Summary:

Nokia (NYSE: NOK) has been pushing hard to keep its name in the headlines with regular public appearances from its CEO Stephen Elop, lots of…

Stephen Elop and Steve Ballmer (use this one)

Nokia (NYSE: NOK) has been pushing hard to keep its name in the headlines with regular public appearances from its CEO Stephen Elop, lots of new product announcements and just maybe even a planned leak or two. But what does the other news that has come out — not confirmed by Nokia — say about the company?

Today we got not one but two more Nokia leaks: the first showed snapshots of a Nokia device running Android software, and the other was a report with alleged details about Nokia outsourcing the making of devices running Windows Phones 7 from Microsoft.

The Android device appeared today in photos posted by Engadget, which were picked up from a person who also posted some of the first leaked pictures of Nokia’s Windows Phone prototypes in May.

Meanwhile, Digitimes is reporting that the Taiwanese white-label manufacturer Compal has signed a deal with Nokia to manufacture Windows Phone smartphones for the company. The news appeared in an article about Compal’s new deal with Microsoft as a licensee for Windows Phone.

What do these two leaks, taken together, mean exactly? It could be nothing more than the movements of a company in transition:

The images of the Android device, which are grainy and show views of the Android homescreen on a device that looks similar to the N9 launched earlier this week, could have been doctored, of course. But if they are accurate, they would simply support what Elop himself has said several times: Nokia had contemplated using the Android OS for its next generation of devices but has decided against it, for now.

Ditto with the Compal deal, if it is true. Given that Nokia is still manufacturing its own Symbian smartphones and S40 feature phones in its own manufacturing plants — it has plants in nine countries currently — it makes sense for those to continue where they are and to move its new Windows Phone devices, the first product of its OS partnership with Microsoft first announced in Febaruary, elsewhere. And if Nokia is looking at new approaches for reducing its cost base, this could be a moment to test an outsourced production model out, too.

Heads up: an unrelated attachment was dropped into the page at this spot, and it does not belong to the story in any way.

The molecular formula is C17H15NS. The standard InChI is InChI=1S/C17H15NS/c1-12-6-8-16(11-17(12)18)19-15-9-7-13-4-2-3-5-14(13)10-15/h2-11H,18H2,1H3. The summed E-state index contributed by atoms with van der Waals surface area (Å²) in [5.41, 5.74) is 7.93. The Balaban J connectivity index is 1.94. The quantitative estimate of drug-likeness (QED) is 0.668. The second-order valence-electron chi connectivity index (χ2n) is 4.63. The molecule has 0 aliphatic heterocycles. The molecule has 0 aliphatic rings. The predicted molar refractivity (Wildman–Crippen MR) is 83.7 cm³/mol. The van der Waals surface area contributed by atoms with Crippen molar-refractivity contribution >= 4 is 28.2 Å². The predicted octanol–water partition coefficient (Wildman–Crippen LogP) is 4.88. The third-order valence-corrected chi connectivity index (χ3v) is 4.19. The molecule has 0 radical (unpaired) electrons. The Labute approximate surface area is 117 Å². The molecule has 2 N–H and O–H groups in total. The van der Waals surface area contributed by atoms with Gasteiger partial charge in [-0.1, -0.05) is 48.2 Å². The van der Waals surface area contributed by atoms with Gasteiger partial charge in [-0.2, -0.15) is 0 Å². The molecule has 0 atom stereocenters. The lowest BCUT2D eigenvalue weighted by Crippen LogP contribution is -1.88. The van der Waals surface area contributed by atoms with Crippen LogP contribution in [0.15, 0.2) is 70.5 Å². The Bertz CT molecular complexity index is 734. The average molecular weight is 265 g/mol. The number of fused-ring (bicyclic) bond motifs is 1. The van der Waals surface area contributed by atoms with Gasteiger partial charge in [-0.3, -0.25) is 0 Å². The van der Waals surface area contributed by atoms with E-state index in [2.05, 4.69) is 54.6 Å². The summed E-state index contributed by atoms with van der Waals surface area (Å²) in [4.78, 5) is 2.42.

Moreover, it appears to be not the first time that the two companies have worked together: in 2009 it was reported (though again, not confirmed) that Compal was manufacturing a netbook for Nokia, the Booklet 3G.

But there is another view, from the blogger Eldar Murtazin, who has made many allegations about Nokia with claims of inside knowledge, although some of them have been denied by Nokia directly: on Android, he writes that Android is still Nokia’s plan B for “when” WP7 fails. On the Compal deal, he believes that it goes back to another allegation of his about Microsoft buying Nokia: Nokia has “secured” production of its WP7 devices as part of its attempt to sell the company to Microsoft (NSDQ: MSFT). If that deal actually went ahead, outsourcing production would put the device and that relationship outside of regulatory scrutiny.

We have contacted Nokia to comment on both the Android and Compal reports, and will update this post as we learn more.

Compal, which makes devices ranging from phones to computers on behalf of different branded consumer electronics companies, today also downgraded its 2011 mobile production forecasts to 4.5 million units from 6 million units. Compal makes a large amount of feature phones but is currently transitioning to making more smartphones.

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